Camp Cope ¦ Running With The Hurricane

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Veröffentlichung Running With The Hurricane:

2022

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Running With The Hurricane

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Camp Cope were an Australian alternative rock band formed in 2015 in Melbourne, Victoria. The group's lineup consisted of lead singer, songwriter and guitarist Georgia "Georgia Maq" McDonald, bassist Kelly-Dawn "Kelso" Hellmrich, and drummer Sarah "Thomo" Thompson. The band were signed with independent Melbourne label Poison City Records, where Thompson also works,[1] and independent Boston label Run for Cover Records distributed their releases in North America and Europe.[2] In February 2023, Camp Cope announced their imminent disbandment with a series of final performances.[3]

Camp Cope's music has been described as "part Courtney Barnett, part Juliana Hatfield",[4] and "melodic, uplifting and aching".[5] Georgia Maq herself, meanwhile, described the band's sound as "power emo".[6] In 2019, Happy Mag listed them at no.3 on their list of "the 15 Australian female artists changing the game right now".[7]

Career

2015–2020: Camp Cope and How to Socialise & Make Friends

As a regular of the Australian singer/songwriter circuit and with a handful of solo releases under her belt, McDonald decided to bring together Kelly-Dawn Hellmrich on bass and Sarah Thompson on drums to flesh out her solo project. Hellmrich had previously played in Sydney band Palmar Grasp, while Thompson had previously played in Brisbane band Razel. The band was named Camp Cope as a reference to Sydney beach Camp Cove, as Sydney native Hellmrich was feeling homesick.[8] The band played support slots with the likes of The Hotelier, Andrew Jackson Jihad, and Waxahatchee, as well as playing their own headline shows.[9]

The trio entered the studio, and by the end of the year had recorded their debut album with producer Sam Johnson. Released on Poison City in April 2016, their eight-track self-titled debut earned them critical acclaim and entered the ARIA albums chart at number 36.[9] The album was nominated for a J Award for Australian Album of the Year,[10] while the band themselves were nominated in six categories at the inaugural National Live Music Awards – winning one, the Heatseeker Award.[11] FasterLouder also chose Camp Cope as their Album of the Year for 2016.,[12] and the group won Best Emerging Act at The Age's Music Victoria Awards that year.[13] "Lost: Season One", a single from the album referencing the television show Lost, was performed by Camp Cope for Like a Version in September 2016, along with a cover of "Maps" by the Yeah Yeah Yeahs.[14]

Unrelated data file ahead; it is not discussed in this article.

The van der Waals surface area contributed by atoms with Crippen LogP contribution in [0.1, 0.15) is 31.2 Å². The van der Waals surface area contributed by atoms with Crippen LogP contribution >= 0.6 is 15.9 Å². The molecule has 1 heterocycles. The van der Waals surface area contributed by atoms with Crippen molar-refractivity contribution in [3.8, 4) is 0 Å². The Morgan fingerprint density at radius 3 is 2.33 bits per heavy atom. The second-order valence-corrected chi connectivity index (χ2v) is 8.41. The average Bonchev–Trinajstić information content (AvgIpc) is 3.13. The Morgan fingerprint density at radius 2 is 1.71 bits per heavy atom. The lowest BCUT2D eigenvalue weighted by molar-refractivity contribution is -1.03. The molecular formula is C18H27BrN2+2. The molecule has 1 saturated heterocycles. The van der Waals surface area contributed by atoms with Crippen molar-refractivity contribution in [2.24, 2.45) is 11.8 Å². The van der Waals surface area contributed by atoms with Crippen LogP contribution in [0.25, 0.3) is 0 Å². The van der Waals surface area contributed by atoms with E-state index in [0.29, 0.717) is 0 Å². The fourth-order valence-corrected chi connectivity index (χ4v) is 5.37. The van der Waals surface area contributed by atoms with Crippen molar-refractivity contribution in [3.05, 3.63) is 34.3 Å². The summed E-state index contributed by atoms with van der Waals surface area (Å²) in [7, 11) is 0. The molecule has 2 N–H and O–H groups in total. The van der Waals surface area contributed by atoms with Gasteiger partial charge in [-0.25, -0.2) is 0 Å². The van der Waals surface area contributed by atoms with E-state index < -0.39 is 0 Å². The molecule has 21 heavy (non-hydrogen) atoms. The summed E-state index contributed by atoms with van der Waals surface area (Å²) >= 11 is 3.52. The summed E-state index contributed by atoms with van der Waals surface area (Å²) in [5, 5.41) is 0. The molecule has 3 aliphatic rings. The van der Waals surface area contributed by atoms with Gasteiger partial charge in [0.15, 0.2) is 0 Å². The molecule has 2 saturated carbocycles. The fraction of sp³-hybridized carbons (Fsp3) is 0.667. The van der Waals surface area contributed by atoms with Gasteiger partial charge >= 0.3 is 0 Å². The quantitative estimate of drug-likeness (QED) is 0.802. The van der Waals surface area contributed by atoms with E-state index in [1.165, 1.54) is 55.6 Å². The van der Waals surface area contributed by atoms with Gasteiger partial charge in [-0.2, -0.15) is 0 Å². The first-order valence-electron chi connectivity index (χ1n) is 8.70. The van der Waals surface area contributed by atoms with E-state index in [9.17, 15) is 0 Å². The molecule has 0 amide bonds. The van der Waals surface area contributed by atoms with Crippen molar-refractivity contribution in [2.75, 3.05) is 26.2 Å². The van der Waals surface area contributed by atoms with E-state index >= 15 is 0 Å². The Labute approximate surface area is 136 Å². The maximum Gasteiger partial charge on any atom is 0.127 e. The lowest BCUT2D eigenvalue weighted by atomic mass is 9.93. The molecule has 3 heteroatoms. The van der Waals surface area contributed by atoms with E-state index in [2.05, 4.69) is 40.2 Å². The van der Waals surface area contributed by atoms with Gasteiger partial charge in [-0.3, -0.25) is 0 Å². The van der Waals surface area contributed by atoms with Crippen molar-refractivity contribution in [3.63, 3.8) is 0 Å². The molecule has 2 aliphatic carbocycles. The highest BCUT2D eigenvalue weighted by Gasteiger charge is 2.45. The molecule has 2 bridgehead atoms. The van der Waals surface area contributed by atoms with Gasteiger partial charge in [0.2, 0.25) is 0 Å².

After a joint tour of Australia at the end of 2016 with Philadelphia's Cayetana, Poison City issued a limited split single that featured new material by both bands.[9] In 2017, Camp Cope supported Against Me! and Modern Baseball on their Australian tours, toured the United States with Worriers, performed at the St Jerome's Laneway Festival and sold out two shows in the Drama Theatre at the Sydney Opera House. At the end of the year, they returned to the studio to record their second album.[9]

The band's second studio album, How to Socialise & Make Friends, was released on 2 March 2018 by Poison City Records and Run for Cover Records.[9] In June and July 2018, they took part in their second United States tour, co-headlining with Run For Cover label-mates Petal.[15] In late August and early September 2018 they undertook a partial UK and European tour with English band Caves.[16]

In early February 2019, Camp Cope announced their first North American headlining tour starting in April,[17] supported by Thin Lips, Oceanator and An Horse.[18] On this tour, Maq started playing a new unreleased song.[19] In September 2019, they embarked on a UK tour with post-punk band Witching Waves.[20]

2021–2023: Running with the Hurricane and disbandment

In November 2021, Camp Cope released the single "Blue", which Rolling Stone highlighted as a "Song You Need to Know".[21] On 19 January 2022, the band announced their third album, Running with the Hurricane, would be released on 25 March 2022.[22] The title single "Running with the Hurricane" was released on 21 January 2022.[23] Both the album and title track are named after the song ‘Running With The Hurricane’ by the Australian folk group Redgum, whose member Hugh McDonald was the late father of Maq.[23] On Instagram, Maq stated: "I didn't like the [Redgum] song to be honest, but the title buried its way into my soul and it felt like my life had been boiled down and summarised by those four words".[24]